Kanzas, a pleasant post-village of Jackson county, Missouri, on the Missouri river, three- quarters of a mile below the mouth of Kanzas river, and 14 miles W. from Independence. It hag a good landing, and an active business. Great numbers of emigrants pass through this place. It contains several churches and (in 1853) about 1000 inhabitants.
A New and Complete Gazetteer of the United States: Giving a Full and Comprehensive Review of the Present Condition, Industry, and Resources of the American Confederacy ... Thomas Baldwin (of Philadelphia.) Joseph Thomas January 1, 1854 Philadelphia : Lippincott, Grambo & Company 1854.
1879 - Fatal Loss and Fire. Fire Persons Burned To Death In The Ruins Of A Candy Manufactory.
Kansas City, Mo., Nov. 8. - A terrible disaster occurred at the corner of Second and Main Streets yesterday afternoon. Four brick three-story building occupied by Carle & Sons, cracker and candy manufacturers, tumbled down and were completely consumed by fire. At the time the accident occurred, 107 persons, mostly boys and girls, aged from 12 to 20 years, were at work in the factory, all of whom escaped alive except six. The cause of the accident cannot be fully determined; but as an explosion occurred simultaneously with the fall of the walls, it is supposed to be a repetition of the accident in New York last year, viz. a starch explosion. As soon as the walls fell, the building took fire, and the Fire Department being on hand in a few minutes, by their efficient service the flames were prevented from extending to the buildings adjoining. As soon as the news of the accident had spread about the city the parents and friends of those employed there flocked to the scene to learn the... Read MORE...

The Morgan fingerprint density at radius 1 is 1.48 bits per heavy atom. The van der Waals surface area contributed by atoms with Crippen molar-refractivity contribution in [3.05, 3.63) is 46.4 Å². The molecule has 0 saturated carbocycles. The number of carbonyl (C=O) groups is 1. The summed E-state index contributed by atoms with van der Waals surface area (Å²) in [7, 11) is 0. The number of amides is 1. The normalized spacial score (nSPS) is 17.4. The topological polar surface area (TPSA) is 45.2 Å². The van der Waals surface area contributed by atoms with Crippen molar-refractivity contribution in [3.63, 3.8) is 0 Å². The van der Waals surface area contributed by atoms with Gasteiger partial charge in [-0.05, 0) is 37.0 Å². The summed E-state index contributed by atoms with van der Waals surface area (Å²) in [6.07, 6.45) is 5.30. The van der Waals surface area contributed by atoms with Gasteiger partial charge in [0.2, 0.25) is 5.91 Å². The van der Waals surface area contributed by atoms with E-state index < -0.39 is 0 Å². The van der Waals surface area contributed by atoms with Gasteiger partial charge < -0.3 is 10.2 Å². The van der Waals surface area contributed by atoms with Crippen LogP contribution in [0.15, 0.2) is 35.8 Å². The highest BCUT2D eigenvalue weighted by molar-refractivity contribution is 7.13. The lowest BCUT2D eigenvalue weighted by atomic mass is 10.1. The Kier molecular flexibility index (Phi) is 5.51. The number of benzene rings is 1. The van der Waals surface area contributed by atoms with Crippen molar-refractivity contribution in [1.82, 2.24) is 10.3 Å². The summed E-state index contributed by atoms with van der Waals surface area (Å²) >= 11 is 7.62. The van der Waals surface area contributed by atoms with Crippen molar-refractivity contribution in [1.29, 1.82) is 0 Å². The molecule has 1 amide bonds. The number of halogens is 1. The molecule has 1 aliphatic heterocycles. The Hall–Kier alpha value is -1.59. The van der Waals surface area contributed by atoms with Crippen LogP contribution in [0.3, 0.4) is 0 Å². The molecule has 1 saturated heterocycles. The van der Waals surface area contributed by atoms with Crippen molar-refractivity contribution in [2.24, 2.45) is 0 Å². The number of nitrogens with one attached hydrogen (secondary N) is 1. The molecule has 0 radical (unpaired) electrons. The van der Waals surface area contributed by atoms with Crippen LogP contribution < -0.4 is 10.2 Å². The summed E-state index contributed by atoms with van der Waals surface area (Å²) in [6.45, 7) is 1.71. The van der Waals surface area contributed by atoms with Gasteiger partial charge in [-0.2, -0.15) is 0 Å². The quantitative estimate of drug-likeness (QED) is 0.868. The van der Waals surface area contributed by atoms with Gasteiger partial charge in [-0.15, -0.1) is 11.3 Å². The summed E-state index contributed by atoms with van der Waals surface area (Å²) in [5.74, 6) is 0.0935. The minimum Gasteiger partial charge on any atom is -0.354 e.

1882 - Tornado
KANSAS CITY, June 17. - This city was visited last night by a terrific tornado, which unroofed and overturned houses, blew down trees and fences and worked general havoc. Fowler Brother's cooper were blown down, and Thoman madden, who was in the latter, was killed. The Howell Hotel, at Roseda's a suburban town, was also blown down, killing William Reese, Fred Powell had a leg broken. At Wyandotte, across the Kansas river, Durring's opera house was unroofed. The loss in Kansas City is estimated at $200,000.
The Macon Telegraph and Messenger
Macon, Georgia
June 18, 1882
1884 - A Train Ditched.